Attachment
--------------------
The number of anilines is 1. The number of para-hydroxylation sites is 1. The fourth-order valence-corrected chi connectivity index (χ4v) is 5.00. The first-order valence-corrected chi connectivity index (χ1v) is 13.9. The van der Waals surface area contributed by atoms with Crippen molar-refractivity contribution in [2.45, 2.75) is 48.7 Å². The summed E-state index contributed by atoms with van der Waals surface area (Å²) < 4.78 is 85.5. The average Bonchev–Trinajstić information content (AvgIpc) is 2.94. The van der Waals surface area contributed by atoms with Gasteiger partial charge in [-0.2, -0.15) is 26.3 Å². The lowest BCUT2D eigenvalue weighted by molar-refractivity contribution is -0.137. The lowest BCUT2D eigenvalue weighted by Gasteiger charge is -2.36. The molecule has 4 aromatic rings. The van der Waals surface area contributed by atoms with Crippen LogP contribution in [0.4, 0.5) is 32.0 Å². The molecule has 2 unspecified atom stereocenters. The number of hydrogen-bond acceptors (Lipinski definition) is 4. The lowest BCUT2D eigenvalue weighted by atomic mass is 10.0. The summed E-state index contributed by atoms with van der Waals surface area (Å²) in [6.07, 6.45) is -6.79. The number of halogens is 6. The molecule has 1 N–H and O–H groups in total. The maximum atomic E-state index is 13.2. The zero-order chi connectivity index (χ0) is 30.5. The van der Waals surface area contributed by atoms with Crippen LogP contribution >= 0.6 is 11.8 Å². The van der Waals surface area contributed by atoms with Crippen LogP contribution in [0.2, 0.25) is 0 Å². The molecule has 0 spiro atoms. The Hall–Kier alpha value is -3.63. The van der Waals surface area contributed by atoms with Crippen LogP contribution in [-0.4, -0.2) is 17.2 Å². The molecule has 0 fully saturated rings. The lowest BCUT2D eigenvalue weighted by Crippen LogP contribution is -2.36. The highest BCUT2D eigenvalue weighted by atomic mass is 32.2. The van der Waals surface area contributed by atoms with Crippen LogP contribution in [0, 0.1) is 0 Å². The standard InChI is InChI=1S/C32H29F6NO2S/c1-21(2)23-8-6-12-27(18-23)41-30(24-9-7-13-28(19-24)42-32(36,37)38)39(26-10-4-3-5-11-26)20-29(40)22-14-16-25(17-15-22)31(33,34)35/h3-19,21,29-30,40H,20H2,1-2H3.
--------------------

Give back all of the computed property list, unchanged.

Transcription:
The number of anilines is 1. The number of para-hydroxylation sites is 1. The fourth-order valence-corrected chi connectivity index (χ4v) is 5.00. The first-order valence-corrected chi connectivity index (χ1v) is 13.9. The van der Waals surface area contributed by atoms with Crippen molar-refractivity contribution in [2.45, 2.75) is 48.7 Å². The summed E-state index contributed by atoms with van der Waals surface area (Å²) < 4.78 is 85.5. The average Bonchev–Trinajstić information content (AvgIpc) is 2.94. The van der Waals surface area contributed by atoms with Gasteiger partial charge in [-0.2, -0.15) is 26.3 Å². The lowest BCUT2D eigenvalue weighted by molar-refractivity contribution is -0.137. The lowest BCUT2D eigenvalue weighted by Gasteiger charge is -2.36. The molecule has 4 aromatic rings. The van der Waals surface area contributed by atoms with Crippen LogP contribution in [0.4, 0.5) is 32.0 Å². The molecule has 2 unspecified atom stereocenters. The number of hydrogen-bond acceptors (Lipinski definition) is 4. The lowest BCUT2D eigenvalue weighted by atomic mass is 10.0. The summed E-state index contributed by atoms with van der Waals surface area (Å²) in [6.07, 6.45) is -6.79. The number of halogens is 6. The molecule has 1 N–H and O–H groups in total. The maximum atomic E-state index is 13.2. The zero-order chi connectivity index (χ0) is 30.5. The van der Waals surface area contributed by atoms with Crippen LogP contribution >= 0.6 is 11.8 Å². The van der Waals surface area contributed by atoms with Crippen LogP contribution in [0.2, 0.25) is 0 Å². The molecule has 0 spiro atoms. The Hall–Kier alpha value is -3.63. The van der Waals surface area contributed by atoms with Crippen LogP contribution in [-0.4, -0.2) is 17.2 Å². The molecule has 0 fully saturated rings. The lowest BCUT2D eigenvalue weighted by Crippen LogP contribution is -2.36. The highest BCUT2D eigenvalue weighted by atomic mass is 32.2. The van der Waals surface area contributed by atoms with Crippen LogP contribution in [0, 0.1) is 0 Å². The standard InChI is InChI=1S/C32H29F6NO2S/c1-21(2)23-8-6-12-27(18-23)41-30(24-9-7-13-28(19-24)42-32(36,37)38)39(26-10-4-3-5-11-26)20-29(40)22-14-16-25(17-15-22)31(33,34)35/h3-19,21,29-30,40H,20H2,1-2H3.